July 1 - 15
Back to June 19th to 30th
The Le Tour birds continue to fly strongly around the loft. Every morning they disappear for up to an hour and when they return they fly around the loft for at least 15 minutes before they land. During the weekend the cooper hawk flew over the loft and easily grabbed an infrequent flyer in the air just 20 m from the loft.
Last night I basketed the Le Tour team for their first training toss but I had to release them in the yard due to overcast skies. It is my practice to only release the birds during training when the sun is clearly visible. As soon as the birds were released they disappeared and returned 30 minutes later. Even the infrequent flyers disappeared. Most of the team continued flying around the loft for another hour. I don't know where they get the energy. It must be youth. I wish I had both.
It cleared up later in the morning but too late for a training toss. I always try to release the birds before 9:00 am. I will try again tomorrow. Environment Canada predicts sunny weather into the weekend.
|Each of our pigeons is endowed with an immune system which may be stronger or weaker than the immune system of another bird. A micro-organism capable of causing disease in one pigeon may not be able to do so in another pigeon even if confronted with the same concentration of the micro-organism in question. Our pigeons do not only differ genetically in their resistance to infection they also differ in their resistance due to different stress levels they may be exposed to at some time since the cascade of stress hormones inhibit the immune response. Like it or not, we need to learn to live with micro-organisms and perhaps even use them to our advantage for strengthening not only our own defences but also the defences of our birds.|
For the rest of the story go to: Resistance to Infection By Dr Karl Frank
The Le Tour birds had their first training toss this morning. They were released at 7:55 near the Bathurst airport a distance of 8 km from the loft. It was a perfect morning for their first training toss. It was a cloudless day and the temperature was a cool 11 C. When the birds left the baskets there was a bit of confusion at the beginning as they circled fairly low. Once they got up higher they grouped together and made a half dozen circles around the release point and began flying in the direction of home. At 8:20 a solo bird arrived. In the next twenty minutes 3 more arrived. All of the first arrivals were infrequent flyers. Then at exactly 60 minutes after being released the rest of the birds arrived. I whistled and they made a few more circles and landed. Trapping went very smoothly. The infrequent flyers received a shock this morning because some are still missing.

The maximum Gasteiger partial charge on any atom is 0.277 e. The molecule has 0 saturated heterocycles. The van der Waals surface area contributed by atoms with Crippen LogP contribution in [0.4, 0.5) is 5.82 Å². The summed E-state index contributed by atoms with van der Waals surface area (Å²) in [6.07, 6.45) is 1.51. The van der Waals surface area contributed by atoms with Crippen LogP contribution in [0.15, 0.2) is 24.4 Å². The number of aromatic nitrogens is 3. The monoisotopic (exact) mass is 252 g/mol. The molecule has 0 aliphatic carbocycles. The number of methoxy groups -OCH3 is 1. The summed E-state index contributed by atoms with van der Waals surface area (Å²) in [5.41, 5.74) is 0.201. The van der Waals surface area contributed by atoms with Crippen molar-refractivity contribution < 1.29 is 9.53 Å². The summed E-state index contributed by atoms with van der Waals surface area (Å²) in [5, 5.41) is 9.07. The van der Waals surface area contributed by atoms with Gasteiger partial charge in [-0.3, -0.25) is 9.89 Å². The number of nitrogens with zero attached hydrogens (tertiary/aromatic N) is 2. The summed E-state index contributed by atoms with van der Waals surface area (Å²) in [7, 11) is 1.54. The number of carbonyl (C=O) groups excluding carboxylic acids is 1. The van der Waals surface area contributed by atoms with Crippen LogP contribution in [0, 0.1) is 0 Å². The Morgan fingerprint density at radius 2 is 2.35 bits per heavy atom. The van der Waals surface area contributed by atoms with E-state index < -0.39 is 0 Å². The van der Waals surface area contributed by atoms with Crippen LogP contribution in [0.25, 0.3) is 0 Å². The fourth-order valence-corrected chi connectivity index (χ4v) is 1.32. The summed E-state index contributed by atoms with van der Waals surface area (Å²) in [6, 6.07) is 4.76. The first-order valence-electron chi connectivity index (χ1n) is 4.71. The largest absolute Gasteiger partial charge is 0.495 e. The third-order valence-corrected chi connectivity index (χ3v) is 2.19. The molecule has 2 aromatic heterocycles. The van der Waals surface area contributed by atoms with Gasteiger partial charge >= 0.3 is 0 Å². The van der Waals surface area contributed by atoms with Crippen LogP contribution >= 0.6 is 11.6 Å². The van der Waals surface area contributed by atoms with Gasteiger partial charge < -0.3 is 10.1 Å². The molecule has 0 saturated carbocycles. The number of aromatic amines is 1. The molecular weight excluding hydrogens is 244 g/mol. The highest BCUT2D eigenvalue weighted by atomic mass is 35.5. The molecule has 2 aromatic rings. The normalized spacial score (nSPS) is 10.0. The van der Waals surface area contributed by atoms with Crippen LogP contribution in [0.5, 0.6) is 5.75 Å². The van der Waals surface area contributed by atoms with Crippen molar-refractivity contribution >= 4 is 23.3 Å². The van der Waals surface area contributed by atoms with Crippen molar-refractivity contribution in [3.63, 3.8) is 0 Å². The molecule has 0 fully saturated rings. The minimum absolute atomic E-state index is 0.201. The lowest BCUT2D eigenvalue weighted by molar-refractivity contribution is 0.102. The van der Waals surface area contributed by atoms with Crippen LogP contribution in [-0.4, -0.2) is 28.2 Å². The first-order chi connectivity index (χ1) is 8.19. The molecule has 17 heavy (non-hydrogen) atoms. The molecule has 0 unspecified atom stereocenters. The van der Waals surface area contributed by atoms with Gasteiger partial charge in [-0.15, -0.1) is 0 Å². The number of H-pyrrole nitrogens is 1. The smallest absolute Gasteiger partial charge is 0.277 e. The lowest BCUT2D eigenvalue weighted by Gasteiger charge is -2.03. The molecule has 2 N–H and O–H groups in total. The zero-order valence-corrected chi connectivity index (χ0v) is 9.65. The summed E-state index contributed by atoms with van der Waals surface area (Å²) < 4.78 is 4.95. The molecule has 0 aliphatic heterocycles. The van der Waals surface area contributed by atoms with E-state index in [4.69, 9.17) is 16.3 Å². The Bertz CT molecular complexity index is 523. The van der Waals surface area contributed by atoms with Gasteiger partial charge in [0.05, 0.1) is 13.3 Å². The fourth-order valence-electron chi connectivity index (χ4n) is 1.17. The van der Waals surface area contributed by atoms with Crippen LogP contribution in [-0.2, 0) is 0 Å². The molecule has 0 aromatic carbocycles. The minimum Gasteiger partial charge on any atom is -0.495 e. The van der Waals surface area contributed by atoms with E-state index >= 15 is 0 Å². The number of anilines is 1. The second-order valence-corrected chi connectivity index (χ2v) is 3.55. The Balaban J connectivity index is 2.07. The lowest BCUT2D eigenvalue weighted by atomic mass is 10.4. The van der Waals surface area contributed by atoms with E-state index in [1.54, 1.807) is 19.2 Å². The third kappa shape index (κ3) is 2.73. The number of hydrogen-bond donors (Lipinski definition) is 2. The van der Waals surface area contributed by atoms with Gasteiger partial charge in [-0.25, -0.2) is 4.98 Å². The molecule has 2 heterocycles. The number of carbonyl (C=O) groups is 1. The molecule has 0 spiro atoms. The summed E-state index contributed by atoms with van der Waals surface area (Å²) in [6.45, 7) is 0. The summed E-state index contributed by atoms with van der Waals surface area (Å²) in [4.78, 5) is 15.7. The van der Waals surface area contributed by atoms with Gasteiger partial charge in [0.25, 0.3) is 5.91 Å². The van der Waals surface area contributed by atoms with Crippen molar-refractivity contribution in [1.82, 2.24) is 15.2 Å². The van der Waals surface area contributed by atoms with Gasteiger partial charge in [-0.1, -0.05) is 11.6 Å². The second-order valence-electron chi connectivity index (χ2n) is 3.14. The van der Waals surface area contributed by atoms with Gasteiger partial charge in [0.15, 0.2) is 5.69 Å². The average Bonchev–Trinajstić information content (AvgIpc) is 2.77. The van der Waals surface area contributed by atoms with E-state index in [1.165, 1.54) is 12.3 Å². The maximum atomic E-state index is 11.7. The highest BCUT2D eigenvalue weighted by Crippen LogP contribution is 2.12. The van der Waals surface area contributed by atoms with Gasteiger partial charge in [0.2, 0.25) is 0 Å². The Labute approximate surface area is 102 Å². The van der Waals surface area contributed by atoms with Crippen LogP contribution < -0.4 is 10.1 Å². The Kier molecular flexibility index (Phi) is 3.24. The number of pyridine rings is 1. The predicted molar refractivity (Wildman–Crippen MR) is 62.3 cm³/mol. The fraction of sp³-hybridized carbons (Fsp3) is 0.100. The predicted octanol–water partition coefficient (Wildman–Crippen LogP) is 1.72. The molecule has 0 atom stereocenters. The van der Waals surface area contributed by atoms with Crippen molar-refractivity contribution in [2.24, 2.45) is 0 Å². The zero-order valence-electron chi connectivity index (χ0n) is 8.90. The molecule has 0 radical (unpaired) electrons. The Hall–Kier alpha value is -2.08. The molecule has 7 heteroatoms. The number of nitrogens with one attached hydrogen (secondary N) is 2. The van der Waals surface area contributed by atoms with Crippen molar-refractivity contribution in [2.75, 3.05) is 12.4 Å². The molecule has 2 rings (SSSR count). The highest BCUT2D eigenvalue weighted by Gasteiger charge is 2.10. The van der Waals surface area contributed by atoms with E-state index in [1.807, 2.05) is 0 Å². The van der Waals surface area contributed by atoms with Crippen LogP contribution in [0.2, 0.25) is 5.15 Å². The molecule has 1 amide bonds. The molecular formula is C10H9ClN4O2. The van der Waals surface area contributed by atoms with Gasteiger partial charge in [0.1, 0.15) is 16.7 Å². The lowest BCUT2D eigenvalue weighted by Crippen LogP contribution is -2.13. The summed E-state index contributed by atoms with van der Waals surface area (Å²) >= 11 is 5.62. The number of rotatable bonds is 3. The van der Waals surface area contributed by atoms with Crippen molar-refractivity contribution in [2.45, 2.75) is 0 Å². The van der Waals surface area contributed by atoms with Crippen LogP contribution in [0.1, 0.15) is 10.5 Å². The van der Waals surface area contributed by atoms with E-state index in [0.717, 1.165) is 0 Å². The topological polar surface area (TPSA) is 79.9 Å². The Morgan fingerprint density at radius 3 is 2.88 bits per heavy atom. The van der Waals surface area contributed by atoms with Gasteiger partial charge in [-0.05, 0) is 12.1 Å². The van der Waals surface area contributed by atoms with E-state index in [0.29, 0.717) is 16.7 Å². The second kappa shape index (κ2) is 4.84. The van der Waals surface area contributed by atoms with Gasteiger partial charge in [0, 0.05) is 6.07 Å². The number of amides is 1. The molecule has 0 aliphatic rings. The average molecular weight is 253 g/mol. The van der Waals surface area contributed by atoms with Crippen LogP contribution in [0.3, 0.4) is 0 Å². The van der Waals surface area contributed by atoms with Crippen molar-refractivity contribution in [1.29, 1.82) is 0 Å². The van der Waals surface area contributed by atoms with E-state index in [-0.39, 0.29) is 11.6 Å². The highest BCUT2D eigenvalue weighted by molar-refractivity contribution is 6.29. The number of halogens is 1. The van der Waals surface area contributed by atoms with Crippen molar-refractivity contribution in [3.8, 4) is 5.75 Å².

The birds obviously know where home is and are so conditioned to flying for an hour that they did some site seeing before they decided to come home. I thought I may have over fed them but they quickly ate everything I gave them , even the barley. This evening when I went into the loft they were all around me looking for more food. It's tempting to jump them a bit further but I will do what I always do, that is, go back to the same release point tomorrow morning.
Before I forget, I gave the birds a bath this afternoon. I couldn't pour the water in the tubs fast enough because most of them were fighting for a spot. Furthermore, during mid afternoon what appeared to be 2 cooper hawks circled high above the loft. Hmmm!
This morning the birds received their second toss from the Bathurst Airport. They were released at 8:05 in perfect weather. This time the first wave of about 40 birds beat me home. The first one trapped 13 minutes after being released. Most of the rest arrived in one big group 17 minutes later.
Early in the afternoon as I was standing outside on the loft balcony a cooper hawk flew towards the loft and when he spotted me he made a u-turn and quickly left. There are advantageous of being hard to look at.
The next toss will be tomorrow morning from about 12 km but in a more southerly direction .
The birds were released this morning at 7:35 from 12 km south of loft. It was mostly sunny with thin patchy clouds and very calm. The birds made a few circles and disappeared in the direction of home. To my surprise when I approached the western end of Rosehill Road (it's a crescent) they were circling fairly low above the road. This spot is about 2 km west of the loft. When I drove in the yard, I saw an infrequent flyer trapping and the rest of birds were circling above me as if they had just followed me home. Youngsters do strange things!
Trapping went smoothly. The birds seemed hungrier this morning so I increased the amount of feed. The first bird trapped at 8:01. One hundred and forty birds (140) trapped this morning; however, a straggler trapped at 11:43.
The next toss is planned for Monday from the same spot. Tomorrow's prediction is for rain but mostly sunny for the next day.
Clouds and Returns Compliments of Bob Percival
The team was exercised later in the morning due to early fog and overcast skies. They flew well for an hour but hung around the loft. Today, after exercise 144 birds trapped.